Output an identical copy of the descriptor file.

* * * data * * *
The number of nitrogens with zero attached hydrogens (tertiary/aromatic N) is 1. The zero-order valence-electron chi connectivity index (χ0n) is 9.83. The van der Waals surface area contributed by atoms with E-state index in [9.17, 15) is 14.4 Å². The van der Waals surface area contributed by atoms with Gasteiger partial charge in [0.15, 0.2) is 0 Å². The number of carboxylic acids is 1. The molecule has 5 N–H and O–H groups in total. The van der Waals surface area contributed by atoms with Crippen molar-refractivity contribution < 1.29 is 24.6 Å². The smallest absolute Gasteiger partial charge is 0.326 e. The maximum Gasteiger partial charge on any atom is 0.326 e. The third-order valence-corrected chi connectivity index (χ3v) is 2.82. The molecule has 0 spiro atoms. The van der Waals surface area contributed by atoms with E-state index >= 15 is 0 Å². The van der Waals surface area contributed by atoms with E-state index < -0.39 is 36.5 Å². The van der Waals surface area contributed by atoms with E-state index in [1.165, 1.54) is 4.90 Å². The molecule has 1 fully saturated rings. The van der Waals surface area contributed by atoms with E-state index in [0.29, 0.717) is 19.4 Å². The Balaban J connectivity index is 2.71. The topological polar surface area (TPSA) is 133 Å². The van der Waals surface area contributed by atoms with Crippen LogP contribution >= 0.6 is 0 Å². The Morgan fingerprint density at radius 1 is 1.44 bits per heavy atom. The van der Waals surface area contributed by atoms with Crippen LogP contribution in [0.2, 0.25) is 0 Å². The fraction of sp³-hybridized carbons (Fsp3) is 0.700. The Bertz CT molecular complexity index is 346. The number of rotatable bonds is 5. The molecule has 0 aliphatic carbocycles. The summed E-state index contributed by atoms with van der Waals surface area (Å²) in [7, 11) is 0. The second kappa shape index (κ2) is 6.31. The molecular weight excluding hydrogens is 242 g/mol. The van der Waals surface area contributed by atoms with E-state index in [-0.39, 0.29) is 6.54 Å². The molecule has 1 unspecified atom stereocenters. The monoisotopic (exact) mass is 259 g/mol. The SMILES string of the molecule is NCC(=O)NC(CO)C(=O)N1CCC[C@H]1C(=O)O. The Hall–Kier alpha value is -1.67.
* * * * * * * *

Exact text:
The number of nitrogens with zero attached hydrogens (tertiary/aromatic N) is 1. The zero-order valence-electron chi connectivity index (χ0n) is 9.83. The van der Waals surface area contributed by atoms with E-state index in [9.17, 15) is 14.4 Å². The van der Waals surface area contributed by atoms with Gasteiger partial charge in [0.15, 0.2) is 0 Å². The number of carboxylic acids is 1. The molecule has 5 N–H and O–H groups in total. The van der Waals surface area contributed by atoms with Crippen molar-refractivity contribution < 1.29 is 24.6 Å². The smallest absolute Gasteiger partial charge is 0.326 e. The maximum Gasteiger partial charge on any atom is 0.326 e. The third-order valence-corrected chi connectivity index (χ3v) is 2.82. The molecule has 0 spiro atoms. The van der Waals surface area contributed by atoms with E-state index >= 15 is 0 Å². The van der Waals surface area contributed by atoms with E-state index < -0.39 is 36.5 Å². The van der Waals surface area contributed by atoms with E-state index in [1.165, 1.54) is 4.90 Å². The molecule has 1 fully saturated rings. The van der Waals surface area contributed by atoms with E-state index in [0.29, 0.717) is 19.4 Å². The Balaban J connectivity index is 2.71. The topological polar surface area (TPSA) is 133 Å². The van der Waals surface area contributed by atoms with Crippen LogP contribution >= 0.6 is 0 Å². The Morgan fingerprint density at radius 1 is 1.44 bits per heavy atom. The van der Waals surface area contributed by atoms with Crippen LogP contribution in [0.2, 0.25) is 0 Å². The fraction of sp³-hybridized carbons (Fsp3) is 0.700. The Bertz CT molecular complexity index is 346. The number of rotatable bonds is 5. The molecule has 0 aliphatic carbocycles. The summed E-state index contributed by atoms with van der Waals surface area (Å²) in [7, 11) is 0. The second kappa shape index (κ2) is 6.31. The molecular weight excluding hydrogens is 242 g/mol. The van der Waals surface area contributed by atoms with E-state index in [-0.39, 0.29) is 6.54 Å². The molecule has 1 unspecified atom stereocenters. The monoisotopic (exact) mass is 259 g/mol. The SMILES string of the molecule is NCC(=O)NC(CO)C(=O)N1CCC[C@H]1C(=O)O. The Hall–Kier alpha value is -1.67.